American Apparel Inc., a brand built on made-in-the-U.S.A. marketing and racy advertising at a chain of prominent retail locations, is going through a second bankruptcy that may turn it into a Canadian-owned operation with no stores.
On Long Island, American Apparel currently operates a store at Roosevelt Field mall in Garden City.
The Los-Angeles based company filed for bankruptcy Monday, less than a year after ending its first stint under court protection. It plans to sell itself at auction with a leading $66 million offer from Canadian T-shirt and underwear maker Gildan Activewear Inc.
Montreal-based Gildan said in a statement that it’s buying the brand and inventory supply, but not any stores, and will integrate the brand with its own business and evaluate wholesale opportunities. The offer would be subject to higher and better bids through a bankruptcy auction and require court approval.
“We are confident that this decision is the best strategic move forward, in order to preserve the legacy of the American Apparel brand,” American Apparel chairman Bradley Scher said in a copy of a letter to employees obtained by Bloomberg News.
American Apparel is seeking a $10 million operating loan to help it survive until the sale, according to court papers. Without the money, it would probably run out of cash in two weeks and be forced to liquidate in a Chapter 7 bankruptcy, American Apparel said in court filings Monday in Delaware.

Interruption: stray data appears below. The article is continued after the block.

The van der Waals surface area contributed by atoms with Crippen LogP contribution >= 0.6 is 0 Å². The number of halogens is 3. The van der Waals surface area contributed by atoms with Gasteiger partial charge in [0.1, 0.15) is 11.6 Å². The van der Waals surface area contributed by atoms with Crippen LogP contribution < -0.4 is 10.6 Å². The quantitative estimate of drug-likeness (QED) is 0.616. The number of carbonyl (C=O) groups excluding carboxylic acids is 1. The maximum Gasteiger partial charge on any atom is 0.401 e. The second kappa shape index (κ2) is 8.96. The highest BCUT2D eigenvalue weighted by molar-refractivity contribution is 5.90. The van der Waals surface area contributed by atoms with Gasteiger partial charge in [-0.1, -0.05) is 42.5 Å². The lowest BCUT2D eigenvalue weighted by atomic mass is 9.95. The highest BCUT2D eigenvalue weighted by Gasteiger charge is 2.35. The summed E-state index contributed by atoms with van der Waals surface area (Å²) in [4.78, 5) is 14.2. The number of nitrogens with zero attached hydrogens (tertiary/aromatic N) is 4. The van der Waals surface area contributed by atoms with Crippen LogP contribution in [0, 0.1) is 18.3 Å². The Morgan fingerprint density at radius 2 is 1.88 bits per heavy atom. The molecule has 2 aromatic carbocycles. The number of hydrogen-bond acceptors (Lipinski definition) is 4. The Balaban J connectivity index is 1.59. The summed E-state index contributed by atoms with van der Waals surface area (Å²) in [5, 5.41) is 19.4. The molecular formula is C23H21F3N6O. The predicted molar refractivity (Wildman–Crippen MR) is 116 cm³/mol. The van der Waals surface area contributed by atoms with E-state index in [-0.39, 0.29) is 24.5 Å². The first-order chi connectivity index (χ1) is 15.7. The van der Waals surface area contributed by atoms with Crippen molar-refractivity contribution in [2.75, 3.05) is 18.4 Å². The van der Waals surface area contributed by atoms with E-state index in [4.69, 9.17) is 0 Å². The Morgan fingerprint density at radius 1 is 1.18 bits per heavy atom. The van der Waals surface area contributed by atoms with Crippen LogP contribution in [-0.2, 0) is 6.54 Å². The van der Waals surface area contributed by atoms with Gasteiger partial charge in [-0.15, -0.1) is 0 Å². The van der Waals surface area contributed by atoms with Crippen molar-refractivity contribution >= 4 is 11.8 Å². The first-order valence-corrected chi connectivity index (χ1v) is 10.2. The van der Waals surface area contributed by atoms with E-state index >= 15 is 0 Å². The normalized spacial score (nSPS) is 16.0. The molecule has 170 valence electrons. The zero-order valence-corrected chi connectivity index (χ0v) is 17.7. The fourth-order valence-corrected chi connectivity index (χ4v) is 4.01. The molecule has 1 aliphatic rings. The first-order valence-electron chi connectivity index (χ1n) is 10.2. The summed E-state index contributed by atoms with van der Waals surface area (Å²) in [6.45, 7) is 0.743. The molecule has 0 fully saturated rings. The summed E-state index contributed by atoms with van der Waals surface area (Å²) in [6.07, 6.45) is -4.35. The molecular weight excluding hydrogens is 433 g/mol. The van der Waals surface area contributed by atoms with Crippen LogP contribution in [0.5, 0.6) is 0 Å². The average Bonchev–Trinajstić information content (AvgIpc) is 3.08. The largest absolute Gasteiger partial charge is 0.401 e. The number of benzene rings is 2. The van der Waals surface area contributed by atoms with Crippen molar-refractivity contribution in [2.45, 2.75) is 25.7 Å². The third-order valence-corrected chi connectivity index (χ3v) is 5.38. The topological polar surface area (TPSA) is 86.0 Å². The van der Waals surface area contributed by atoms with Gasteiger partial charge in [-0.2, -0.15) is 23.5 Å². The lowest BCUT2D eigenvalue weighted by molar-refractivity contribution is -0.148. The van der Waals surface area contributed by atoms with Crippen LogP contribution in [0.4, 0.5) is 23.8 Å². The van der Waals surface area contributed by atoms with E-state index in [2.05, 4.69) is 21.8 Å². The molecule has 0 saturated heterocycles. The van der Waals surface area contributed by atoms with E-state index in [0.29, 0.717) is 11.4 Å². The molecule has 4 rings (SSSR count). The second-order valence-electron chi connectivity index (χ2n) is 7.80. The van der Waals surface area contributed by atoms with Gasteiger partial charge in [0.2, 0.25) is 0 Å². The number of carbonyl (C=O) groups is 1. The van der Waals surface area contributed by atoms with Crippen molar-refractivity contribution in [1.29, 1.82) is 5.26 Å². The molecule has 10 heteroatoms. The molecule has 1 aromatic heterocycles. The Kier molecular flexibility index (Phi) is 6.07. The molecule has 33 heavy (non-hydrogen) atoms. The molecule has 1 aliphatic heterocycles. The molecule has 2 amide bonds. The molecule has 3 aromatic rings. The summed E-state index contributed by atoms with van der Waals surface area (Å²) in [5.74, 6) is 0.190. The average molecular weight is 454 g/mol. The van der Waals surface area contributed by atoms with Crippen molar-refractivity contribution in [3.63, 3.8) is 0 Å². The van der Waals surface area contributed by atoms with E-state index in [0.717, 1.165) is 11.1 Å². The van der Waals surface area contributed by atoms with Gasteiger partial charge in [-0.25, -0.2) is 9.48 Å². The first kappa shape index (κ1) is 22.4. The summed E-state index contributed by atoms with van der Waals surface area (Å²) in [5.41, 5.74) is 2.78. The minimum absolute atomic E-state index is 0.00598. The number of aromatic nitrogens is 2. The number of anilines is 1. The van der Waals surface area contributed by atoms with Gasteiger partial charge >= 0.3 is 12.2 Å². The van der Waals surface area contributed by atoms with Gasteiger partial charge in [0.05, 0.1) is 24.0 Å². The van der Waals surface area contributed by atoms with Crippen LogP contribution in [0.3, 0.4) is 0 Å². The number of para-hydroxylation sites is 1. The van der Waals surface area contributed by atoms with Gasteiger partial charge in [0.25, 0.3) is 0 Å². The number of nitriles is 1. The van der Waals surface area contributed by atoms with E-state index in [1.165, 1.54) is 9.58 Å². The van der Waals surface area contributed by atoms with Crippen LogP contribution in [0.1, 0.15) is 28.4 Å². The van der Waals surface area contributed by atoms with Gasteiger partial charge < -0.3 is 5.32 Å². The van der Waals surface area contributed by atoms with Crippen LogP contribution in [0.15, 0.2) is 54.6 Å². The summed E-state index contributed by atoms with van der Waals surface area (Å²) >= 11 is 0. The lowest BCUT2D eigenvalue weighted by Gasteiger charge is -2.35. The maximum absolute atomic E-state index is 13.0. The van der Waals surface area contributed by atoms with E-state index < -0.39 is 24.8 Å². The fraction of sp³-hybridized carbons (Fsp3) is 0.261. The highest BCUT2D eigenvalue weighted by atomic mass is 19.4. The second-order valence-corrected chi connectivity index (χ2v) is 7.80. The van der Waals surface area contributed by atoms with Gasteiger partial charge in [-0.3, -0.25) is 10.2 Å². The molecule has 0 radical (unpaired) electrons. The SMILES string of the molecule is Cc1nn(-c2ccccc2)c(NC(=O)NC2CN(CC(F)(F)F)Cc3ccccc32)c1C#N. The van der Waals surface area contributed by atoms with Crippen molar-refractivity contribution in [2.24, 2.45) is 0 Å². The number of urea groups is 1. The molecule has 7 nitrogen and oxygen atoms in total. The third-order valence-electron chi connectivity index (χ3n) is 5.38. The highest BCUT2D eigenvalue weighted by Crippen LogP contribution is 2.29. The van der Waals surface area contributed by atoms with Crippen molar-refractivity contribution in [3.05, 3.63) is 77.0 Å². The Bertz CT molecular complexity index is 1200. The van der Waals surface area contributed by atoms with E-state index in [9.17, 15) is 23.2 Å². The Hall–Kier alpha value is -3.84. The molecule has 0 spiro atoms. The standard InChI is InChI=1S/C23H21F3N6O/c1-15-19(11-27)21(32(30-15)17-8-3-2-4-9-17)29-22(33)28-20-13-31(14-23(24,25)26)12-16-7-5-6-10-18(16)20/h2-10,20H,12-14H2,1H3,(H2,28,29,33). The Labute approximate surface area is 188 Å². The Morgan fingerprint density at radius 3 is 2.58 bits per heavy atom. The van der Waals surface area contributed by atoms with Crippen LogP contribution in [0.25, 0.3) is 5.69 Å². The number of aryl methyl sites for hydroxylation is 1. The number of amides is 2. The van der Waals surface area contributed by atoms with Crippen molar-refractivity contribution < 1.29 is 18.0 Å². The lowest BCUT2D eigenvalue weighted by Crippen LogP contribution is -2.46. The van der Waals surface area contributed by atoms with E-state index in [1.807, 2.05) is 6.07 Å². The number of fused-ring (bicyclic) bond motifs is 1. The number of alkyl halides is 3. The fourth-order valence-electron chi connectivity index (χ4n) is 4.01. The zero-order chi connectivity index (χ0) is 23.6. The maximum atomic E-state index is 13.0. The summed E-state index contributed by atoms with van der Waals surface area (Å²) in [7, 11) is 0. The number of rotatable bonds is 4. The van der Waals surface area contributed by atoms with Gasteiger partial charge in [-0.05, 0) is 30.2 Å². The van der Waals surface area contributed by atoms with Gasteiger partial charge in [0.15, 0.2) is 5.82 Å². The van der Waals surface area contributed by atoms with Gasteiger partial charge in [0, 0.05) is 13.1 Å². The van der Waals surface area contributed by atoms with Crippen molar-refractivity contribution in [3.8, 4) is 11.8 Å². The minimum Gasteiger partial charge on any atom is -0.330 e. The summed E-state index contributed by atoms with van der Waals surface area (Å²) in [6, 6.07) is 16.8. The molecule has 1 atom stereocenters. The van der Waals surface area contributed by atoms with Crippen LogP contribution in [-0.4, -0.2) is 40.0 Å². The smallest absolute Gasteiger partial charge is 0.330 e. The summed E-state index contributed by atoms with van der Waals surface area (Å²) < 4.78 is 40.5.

The company, one of the largest U.S. clothing makers, with three plants and 110 U.S. retail outlets, faced a more difficult retail environment than expected after exiting its prior bankruptcy in February, chief restructuring officer Mark Weinsten said in court papers.
“American Apparel has struggled in recent years with chronic performance problems,” Weinsten said, citing a decline in sales since its last bankruptcy.
As malls lose foot traffic and more Americans shop online, many U.S. retailers have struggled, with clothing companies hit particularly hard. Aeropostale, Quiksilver and Pacific Sunwear of California all filed for bankruptcy in the past two years.
In its heyday, American Apparel ran 280 stores and had five factories. It financed growth on borrowings and bank debt, leaving it with a high level of debt that made it vulnerable to a downturn in business.
The company’s first round of troubles began under founder Dov Charney, who was pushed out in 2014 over allegations of misconduct. He fought unsuccessfully to regain control of the business he started as a college student.
— With Newsday Staff